New York is drawing tech companies in part because much of the innovation happening now is connected to industries that are centered in New York: advertising, fashion, financial services and media.

    Just arranged an interview with a software firm. I need to create a Power Point presentation on a subject of choice for management, take a technical test, then an interview. That’s 3 different sessions for those counting. It’s been the most competitve and rigorous job market in my adult life. Advice to all of you: be prepared to do anything short of “favors” in order to land a job worth any salt these days.

  85. Shore Guy says:

    John,

    Food alone will eat up much of the rest

  86. gary says:

    And to all of you on this site, you have absolutely raised my IQ level at least 10 points in the last few years. I swear to G0d! :)

  87. JJ says:

    The housing market is improving dramatically in sync with the record affordability that has come about with super-low mortgage rates. The value proposition is stunning. You can buy a house with a 3.8%, 30-year mortgage. Take away 2 percentage points for inflation, then cut the result in half due to the federal tax advantage and you’re paying less than 1% per annum for 30-year money.

  88. gary says:

    JJ [91],

    Two words: property taxes

  89. The Original NJ Expat says:

    [88] gary – Do you just submit the PP, or do you actually have the opportunity to present?

    a Power Point presentation on a subject of choice for management

  90. Fabius Maximus says:

    #19 gary

    I don’t see it. Where the rubber meets the road in the budget, CC pulled his 3billion contribution to the pension. Taking that away he is running at the same spending level as Corzine. The only real cuts have been at the federal aid level.

  91. WickedOrange says:

    RE: 88

    I can vouch for that. I work at a digital ad agency in NY. When I started in March 2000 (bubble peak), the company was one office and 80 people. Now the company is over 1,100 (800 in NYC) people and a bunch of offices around the world. Two rounds of layoffs in 2002 and 2008 on the way to 1,100.

  92. Dissident HEHEHE says:

    JJ how was D’jais this weekend?

  93. JJ says:

    Growing up lots of LI dentists and doctors who bought rental properties loved to buy in Little Neck/Bayside area, why Property Taxes. The NYC income tax results in lower property taxes in Queens. Since Landlord pays RE taxes and lives in Nassau County he gets benefit of lower property tax without income tax.

    To this day people still do this. Rental properties on Long Island are bunched in Levitown or Island Park, towns with small easy to maintain homes, no zoning or landlord restrictions and low property taxes. We talk about low rates bringing out investors, well it only works if home is easy to maintain and have low taxes. From an investment perspective a large older home in a town with high property taxes is a money pitt. A tidy small cap in good condition with under 5k taxes is rentable, a big white elephant with 27K in taxes in not an investment it is a sinkhole to throw cash into.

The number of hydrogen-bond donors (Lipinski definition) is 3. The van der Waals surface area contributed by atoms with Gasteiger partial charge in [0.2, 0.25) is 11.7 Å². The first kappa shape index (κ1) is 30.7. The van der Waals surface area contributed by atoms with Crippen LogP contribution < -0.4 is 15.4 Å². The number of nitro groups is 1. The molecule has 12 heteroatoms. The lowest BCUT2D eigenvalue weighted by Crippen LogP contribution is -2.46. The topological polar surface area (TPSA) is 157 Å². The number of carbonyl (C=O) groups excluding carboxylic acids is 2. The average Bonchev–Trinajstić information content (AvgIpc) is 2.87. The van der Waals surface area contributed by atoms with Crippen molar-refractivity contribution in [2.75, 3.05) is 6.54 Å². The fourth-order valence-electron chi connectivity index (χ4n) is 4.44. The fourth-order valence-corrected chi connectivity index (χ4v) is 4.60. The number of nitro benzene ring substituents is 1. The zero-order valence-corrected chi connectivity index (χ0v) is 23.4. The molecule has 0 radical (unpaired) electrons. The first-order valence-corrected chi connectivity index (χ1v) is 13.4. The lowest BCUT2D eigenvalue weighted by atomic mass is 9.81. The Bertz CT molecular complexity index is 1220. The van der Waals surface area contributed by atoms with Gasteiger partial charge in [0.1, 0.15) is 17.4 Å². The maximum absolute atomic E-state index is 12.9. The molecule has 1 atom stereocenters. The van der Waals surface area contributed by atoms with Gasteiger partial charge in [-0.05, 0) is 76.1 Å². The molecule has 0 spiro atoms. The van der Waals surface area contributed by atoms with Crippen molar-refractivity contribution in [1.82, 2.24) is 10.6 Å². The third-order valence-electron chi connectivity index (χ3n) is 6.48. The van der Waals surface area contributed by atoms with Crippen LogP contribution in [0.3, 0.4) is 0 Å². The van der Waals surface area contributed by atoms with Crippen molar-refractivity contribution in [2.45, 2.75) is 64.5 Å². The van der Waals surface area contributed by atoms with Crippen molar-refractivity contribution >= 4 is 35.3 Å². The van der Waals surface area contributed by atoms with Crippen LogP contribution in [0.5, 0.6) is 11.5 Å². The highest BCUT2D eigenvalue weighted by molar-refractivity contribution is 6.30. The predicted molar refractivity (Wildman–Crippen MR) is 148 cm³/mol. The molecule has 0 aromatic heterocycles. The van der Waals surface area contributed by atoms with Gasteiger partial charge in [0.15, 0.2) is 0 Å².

gary says:
    May 29, 2012 at 1:32 pm

    JJ [91],

    Two words: property taxes

  94. gary says:

    Expat [93],

    I have the “wonderful” opportunity to present it. Remember, this is a technical position. :) I guess you gotta do whatcha gotta do.

  95. Dissident HEHEHE says:
  96. JJ says:

    I wish, when I retire I will buy the D’jais or Bordy Barn and spend my last summers on earth getting my knob polished twice daily.

    Dissident HEHEHE says:
    May 29, 2012 at 1:38 pm

    JJ how was D’jais this weekend?

  97. 3b says:

    #91 JJ And one day last week you said housing was still a lousy investment. Which is it? Someone has to keep you honest! I await the backpedal.

  98. 3b says:

    #74 mike: It looks that way, although after he calls and tells me I have to leave he may than give me another 3 months or so, who knows.

    I don’t even have a lease, just a handshake. And if I wanted to be difficult(which I don’t), I could drag it out; NJ laws are very friendly to renters. It’s time to go at this point whatever happens.

    However, I still believe prices will continue to fall, I won’t change my tune, once I become a so called homeowner.

  99. 3b says:

    #61 Juice: I am not sure why Westwood taxes are low. There is a regional school system with Washington Township, whuch may help. although as you know that arrangement is a disaster from Oradell’s perspective with RIver Dell.

    There is what appears to be a fairly thriving down town, which probably helps, but there is no big office/industrial complexes that I am aware of. But a lot of Doctor’s/Specialists offices around from the old Pascack Hosp days, which by the way I understand will be reopening. Westwood also has a lot of rental apartments which I guess have not impacted the school system yet like it has in River Edge. Washington Township also has low taxes but they have Seasons, which I imagine picks up a nice chunk.

    Perhaps 30 Year and Jill can give more color.6k a year is cheap!!!!

  100. 3b says:

    #69 Comrade: I Am in the land of Unicorns, which along with coming up with the name Brigadoon AKA the Brig is my only claim to fame on this blog.